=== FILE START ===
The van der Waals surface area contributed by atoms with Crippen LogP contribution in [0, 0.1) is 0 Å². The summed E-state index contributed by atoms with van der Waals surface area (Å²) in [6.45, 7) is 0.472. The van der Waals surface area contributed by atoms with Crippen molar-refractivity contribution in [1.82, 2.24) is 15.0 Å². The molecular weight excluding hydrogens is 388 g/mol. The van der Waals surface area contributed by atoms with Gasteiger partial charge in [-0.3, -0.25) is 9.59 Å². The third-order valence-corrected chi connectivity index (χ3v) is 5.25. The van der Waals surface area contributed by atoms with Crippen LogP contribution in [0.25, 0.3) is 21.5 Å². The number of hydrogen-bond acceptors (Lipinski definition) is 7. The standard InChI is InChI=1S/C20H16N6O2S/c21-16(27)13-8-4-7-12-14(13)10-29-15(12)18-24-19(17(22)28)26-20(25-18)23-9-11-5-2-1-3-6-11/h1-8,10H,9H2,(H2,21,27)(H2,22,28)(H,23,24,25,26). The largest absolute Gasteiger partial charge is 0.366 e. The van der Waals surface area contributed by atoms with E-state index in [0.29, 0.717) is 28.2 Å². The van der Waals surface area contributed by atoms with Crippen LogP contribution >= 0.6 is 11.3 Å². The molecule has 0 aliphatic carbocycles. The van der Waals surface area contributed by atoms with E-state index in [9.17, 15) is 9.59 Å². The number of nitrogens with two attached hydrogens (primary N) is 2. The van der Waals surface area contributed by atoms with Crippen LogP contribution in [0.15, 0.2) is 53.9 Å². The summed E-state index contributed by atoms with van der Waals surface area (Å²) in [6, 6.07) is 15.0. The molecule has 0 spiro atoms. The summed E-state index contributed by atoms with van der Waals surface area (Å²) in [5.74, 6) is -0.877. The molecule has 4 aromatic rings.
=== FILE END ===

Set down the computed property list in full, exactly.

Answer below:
The van der Waals surface area contributed by atoms with Crippen LogP contribution in [0, 0.1) is 0 Å². The summed E-state index contributed by atoms with van der Waals surface area (Å²) in [6.45, 7) is 0.472. The van der Waals surface area contributed by atoms with Crippen molar-refractivity contribution in [1.82, 2.24) is 15.0 Å². The molecular weight excluding hydrogens is 388 g/mol. The van der Waals surface area contributed by atoms with Gasteiger partial charge in [-0.3, -0.25) is 9.59 Å². The third-order valence-corrected chi connectivity index (χ3v) is 5.25. The van der Waals surface area contributed by atoms with Crippen LogP contribution in [0.25, 0.3) is 21.5 Å². The number of hydrogen-bond acceptors (Lipinski definition) is 7. The standard InChI is InChI=1S/C20H16N6O2S/c21-16(27)13-8-4-7-12-14(13)10-29-15(12)18-24-19(17(22)28)26-20(25-18)23-9-11-5-2-1-3-6-11/h1-8,10H,9H2,(H2,21,27)(H2,22,28)(H,23,24,25,26). The largest absolute Gasteiger partial charge is 0.366 e. The van der Waals surface area contributed by atoms with E-state index in [0.29, 0.717) is 28.2 Å². The van der Waals surface area contributed by atoms with Crippen LogP contribution >= 0.6 is 11.3 Å². The molecule has 0 aliphatic carbocycles. The van der Waals surface area contributed by atoms with E-state index in [9.17, 15) is 9.59 Å². The number of nitrogens with two attached hydrogens (primary N) is 2. The van der Waals surface area contributed by atoms with Crippen LogP contribution in [0.15, 0.2) is 53.9 Å². The summed E-state index contributed by atoms with van der Waals surface area (Å²) in [6, 6.07) is 15.0. The molecule has 0 spiro atoms. The summed E-state index contributed by atoms with van der Waals surface area (Å²) in [5.74, 6) is -0.877. The molecule has 4 aromatic rings.